At this Wall Street firm, vets man the floor

American Veteran

Of the 100 employees the firm has, nearly half served in the military and nearly a quarter are disabled vets.

For Wall Street firm Drexel Hamilton, Veterans Day doesn't just come once a year.

That's because of the firm's 100 employees, nearly half served in the military and nearly a quarter are disabled vets.

It's all part of an extraordinary concept forged by Chairman Larry Doll, a two-time Purple Heart recipient. The firm pairs Wall Street veterans with vets returning from combat, giving the latter a chance to learn and develop financial skills.

"The reason we started the firm was that I am a disabled Vietnam veteran and I never forgot the people that helped me when I came back," Doll said.

Now it's Doll helping fellow veterans that, as he notes, are serving more tours and coming back to a world of challenges in transitioning back to civilian life.

For Navy veteran Kim Alonzo, just getting the opportunity to interview for a job was the biggest hurdle.

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"Finding a career in the civilian sector was much more difficult than I anticipated and much more difficult than I was prepared for," she said.

None of the veterans at Drexel Hamilton seemed to think that this was because they didn't have the right skills.

Capt. John Martinko served seven tours overseas in Iraq and Afghanistan. He believes that when it comes to veterans finding a job, part of the problem is that vets are not often comfortable speaking about their relevant experience.

"These guys are everyday heroes doing what they say is just their job, but in reality they need to come home and explain across the table what they've done," Martinko said. "A lot of vets coming back from Afghanistan and Iraq have a hard time self-promoting."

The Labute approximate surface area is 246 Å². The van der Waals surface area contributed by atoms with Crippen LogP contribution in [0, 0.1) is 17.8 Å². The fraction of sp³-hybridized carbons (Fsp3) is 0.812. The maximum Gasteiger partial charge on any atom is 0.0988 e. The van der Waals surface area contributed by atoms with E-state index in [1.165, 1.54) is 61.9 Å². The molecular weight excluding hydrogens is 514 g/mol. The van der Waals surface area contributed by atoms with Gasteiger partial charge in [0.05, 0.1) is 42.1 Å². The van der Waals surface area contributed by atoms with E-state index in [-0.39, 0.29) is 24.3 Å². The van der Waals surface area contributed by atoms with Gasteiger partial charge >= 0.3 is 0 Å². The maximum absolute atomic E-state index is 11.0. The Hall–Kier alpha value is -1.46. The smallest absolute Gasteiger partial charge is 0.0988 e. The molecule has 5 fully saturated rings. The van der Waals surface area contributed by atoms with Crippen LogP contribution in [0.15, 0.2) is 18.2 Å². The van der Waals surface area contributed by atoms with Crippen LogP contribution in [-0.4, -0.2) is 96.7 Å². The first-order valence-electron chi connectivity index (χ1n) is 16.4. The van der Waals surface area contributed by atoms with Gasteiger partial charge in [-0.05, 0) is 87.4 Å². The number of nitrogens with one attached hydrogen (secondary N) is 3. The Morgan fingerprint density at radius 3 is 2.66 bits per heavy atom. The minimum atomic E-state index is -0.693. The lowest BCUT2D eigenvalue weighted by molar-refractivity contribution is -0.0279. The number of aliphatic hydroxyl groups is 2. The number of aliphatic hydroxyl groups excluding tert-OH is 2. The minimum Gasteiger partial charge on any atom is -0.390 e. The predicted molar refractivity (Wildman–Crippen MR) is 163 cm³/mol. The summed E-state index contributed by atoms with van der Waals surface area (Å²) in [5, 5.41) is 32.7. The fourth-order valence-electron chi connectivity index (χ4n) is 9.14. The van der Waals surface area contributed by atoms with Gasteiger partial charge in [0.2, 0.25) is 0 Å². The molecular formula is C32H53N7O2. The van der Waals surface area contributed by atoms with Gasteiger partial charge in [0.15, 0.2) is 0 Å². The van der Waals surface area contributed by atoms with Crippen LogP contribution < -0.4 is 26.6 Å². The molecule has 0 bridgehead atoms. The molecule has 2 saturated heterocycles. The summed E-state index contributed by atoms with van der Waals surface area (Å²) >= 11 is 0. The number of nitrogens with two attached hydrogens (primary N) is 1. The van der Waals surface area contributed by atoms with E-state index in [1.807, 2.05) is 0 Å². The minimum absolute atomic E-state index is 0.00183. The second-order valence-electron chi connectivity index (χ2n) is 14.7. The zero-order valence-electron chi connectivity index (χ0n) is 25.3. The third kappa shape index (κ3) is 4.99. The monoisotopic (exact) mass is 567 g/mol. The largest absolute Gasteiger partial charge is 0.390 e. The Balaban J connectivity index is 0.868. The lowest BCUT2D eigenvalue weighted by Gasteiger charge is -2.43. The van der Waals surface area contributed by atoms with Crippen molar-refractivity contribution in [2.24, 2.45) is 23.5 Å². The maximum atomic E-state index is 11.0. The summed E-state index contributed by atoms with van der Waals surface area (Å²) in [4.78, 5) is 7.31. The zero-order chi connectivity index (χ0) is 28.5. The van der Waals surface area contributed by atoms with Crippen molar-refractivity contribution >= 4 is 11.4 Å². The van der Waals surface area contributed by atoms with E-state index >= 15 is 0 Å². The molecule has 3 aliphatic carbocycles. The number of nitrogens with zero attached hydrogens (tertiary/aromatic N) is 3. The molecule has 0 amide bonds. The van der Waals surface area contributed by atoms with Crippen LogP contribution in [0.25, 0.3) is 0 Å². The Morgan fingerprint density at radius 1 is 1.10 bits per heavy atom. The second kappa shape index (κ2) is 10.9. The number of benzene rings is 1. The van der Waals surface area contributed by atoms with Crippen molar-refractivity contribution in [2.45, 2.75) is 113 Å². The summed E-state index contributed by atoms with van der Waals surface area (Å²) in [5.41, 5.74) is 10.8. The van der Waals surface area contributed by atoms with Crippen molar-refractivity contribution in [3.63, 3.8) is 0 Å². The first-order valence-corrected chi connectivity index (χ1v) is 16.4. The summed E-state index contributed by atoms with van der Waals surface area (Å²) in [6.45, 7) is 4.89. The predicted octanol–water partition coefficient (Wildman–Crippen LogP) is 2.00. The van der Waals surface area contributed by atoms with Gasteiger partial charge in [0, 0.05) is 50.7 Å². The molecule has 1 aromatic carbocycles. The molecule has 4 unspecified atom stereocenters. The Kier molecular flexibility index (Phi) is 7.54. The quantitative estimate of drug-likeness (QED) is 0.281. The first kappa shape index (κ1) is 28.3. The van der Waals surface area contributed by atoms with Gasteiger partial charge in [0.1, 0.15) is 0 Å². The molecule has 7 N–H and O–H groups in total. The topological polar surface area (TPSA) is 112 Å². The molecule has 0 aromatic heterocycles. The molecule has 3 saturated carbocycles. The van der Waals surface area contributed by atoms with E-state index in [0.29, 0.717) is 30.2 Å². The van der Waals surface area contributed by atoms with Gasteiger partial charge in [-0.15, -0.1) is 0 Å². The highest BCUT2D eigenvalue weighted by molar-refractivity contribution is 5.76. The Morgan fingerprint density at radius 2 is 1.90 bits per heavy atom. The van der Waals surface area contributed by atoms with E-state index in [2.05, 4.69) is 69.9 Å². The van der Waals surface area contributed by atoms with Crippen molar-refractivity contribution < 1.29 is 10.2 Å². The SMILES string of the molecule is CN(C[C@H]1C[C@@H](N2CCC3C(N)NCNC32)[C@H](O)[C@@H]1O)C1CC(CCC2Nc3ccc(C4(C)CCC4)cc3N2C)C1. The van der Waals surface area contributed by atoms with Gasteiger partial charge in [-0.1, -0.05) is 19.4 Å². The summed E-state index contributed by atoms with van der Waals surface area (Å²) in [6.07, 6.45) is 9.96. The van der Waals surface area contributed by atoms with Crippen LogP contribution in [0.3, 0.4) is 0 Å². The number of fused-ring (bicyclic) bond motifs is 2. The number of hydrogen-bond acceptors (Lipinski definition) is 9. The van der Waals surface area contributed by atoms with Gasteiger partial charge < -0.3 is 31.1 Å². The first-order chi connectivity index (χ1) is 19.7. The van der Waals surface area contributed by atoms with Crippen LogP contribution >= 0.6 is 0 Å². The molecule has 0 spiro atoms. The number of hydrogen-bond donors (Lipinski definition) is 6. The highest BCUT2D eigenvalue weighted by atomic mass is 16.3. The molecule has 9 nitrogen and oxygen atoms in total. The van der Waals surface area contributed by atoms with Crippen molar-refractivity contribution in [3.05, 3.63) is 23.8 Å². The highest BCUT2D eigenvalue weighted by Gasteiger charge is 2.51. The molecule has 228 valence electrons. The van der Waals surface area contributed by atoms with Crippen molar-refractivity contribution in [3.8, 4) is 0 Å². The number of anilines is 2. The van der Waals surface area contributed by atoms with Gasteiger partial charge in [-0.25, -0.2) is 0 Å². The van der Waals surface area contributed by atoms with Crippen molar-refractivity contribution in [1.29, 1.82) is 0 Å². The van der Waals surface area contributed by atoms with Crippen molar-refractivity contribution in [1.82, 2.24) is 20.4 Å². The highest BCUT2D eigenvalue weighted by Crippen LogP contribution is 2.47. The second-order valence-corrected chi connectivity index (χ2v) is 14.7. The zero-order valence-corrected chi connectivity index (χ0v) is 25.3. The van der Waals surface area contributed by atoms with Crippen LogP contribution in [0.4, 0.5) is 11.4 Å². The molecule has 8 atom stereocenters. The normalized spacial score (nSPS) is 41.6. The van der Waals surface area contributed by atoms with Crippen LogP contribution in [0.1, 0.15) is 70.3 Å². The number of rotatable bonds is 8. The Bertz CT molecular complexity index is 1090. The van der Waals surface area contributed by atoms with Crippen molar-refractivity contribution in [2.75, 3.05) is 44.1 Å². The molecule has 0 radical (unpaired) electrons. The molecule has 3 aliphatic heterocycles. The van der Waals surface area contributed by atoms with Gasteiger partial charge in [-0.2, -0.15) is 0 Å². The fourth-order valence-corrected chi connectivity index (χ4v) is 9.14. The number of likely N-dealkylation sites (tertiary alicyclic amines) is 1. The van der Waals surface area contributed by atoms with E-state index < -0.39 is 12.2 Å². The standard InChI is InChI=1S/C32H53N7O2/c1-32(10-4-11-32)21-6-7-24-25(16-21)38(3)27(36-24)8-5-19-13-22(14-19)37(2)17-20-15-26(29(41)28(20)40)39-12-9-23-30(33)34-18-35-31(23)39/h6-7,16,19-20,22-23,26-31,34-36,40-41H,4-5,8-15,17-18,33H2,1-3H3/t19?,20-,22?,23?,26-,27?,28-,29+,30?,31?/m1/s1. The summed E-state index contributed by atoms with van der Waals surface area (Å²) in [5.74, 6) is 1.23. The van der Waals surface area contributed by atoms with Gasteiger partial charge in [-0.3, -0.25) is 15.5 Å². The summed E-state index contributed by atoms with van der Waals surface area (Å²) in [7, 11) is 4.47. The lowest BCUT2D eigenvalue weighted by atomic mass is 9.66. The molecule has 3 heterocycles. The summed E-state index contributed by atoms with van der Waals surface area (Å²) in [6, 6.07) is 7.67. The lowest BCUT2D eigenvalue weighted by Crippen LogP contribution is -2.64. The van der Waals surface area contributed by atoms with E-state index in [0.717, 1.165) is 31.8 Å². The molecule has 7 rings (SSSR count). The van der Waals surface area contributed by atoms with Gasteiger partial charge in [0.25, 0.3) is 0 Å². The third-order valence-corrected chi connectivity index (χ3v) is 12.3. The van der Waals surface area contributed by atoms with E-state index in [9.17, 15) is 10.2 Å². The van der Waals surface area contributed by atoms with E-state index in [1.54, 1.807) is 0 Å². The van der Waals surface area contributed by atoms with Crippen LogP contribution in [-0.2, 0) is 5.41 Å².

Martinko believes the risk management he learned on the battlefield translates well at Drexel, where the ability to improvise is in high demand.

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"A lot of our vets coming home from overseas have had to have been in these situations where things haven't gone correctly, just like a trading floor," he said.

Sometimes, though, skills have nothing to with the difficulties in finding a job.

For most civilians, the last worries before heading into an interview are as mundane as résumé formatting and body posture. Purple Heart winner Jerry Majetich was shot four times, suffered severe burns and broke his back in two places, so he suddenly wasn't so concerned with the little things.

"Both my ears are actually prosthetic and I didn't have them yet, so there was an intimidation factor, and I don't blame anyone for that," he said. "It's human nature but because of that I couldn't find employment and that's when I came across Drexel Hamilton. They gave me a new life."

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Drexel Hamilton President Jim Cahill, who provides the Wall Street leadership at the firm, is proud of the impact the veterans are making.

"The greatest gift we can give these people is an opportunity at advancement in business. ... When you do that, it solves a lot of wounds," he said.

While what is taking place at Drexel Hamilton has all the makings for a feel-good charity story, Doll said it's nothing close to a charity. Because after all, to use the words of the veterans, they're just doing their jobs.

"First and foremost we are a wonderful brokerage dealer," Doll said. "That's the first thing we have to be and the secondary mission of that is to train some of these vets."

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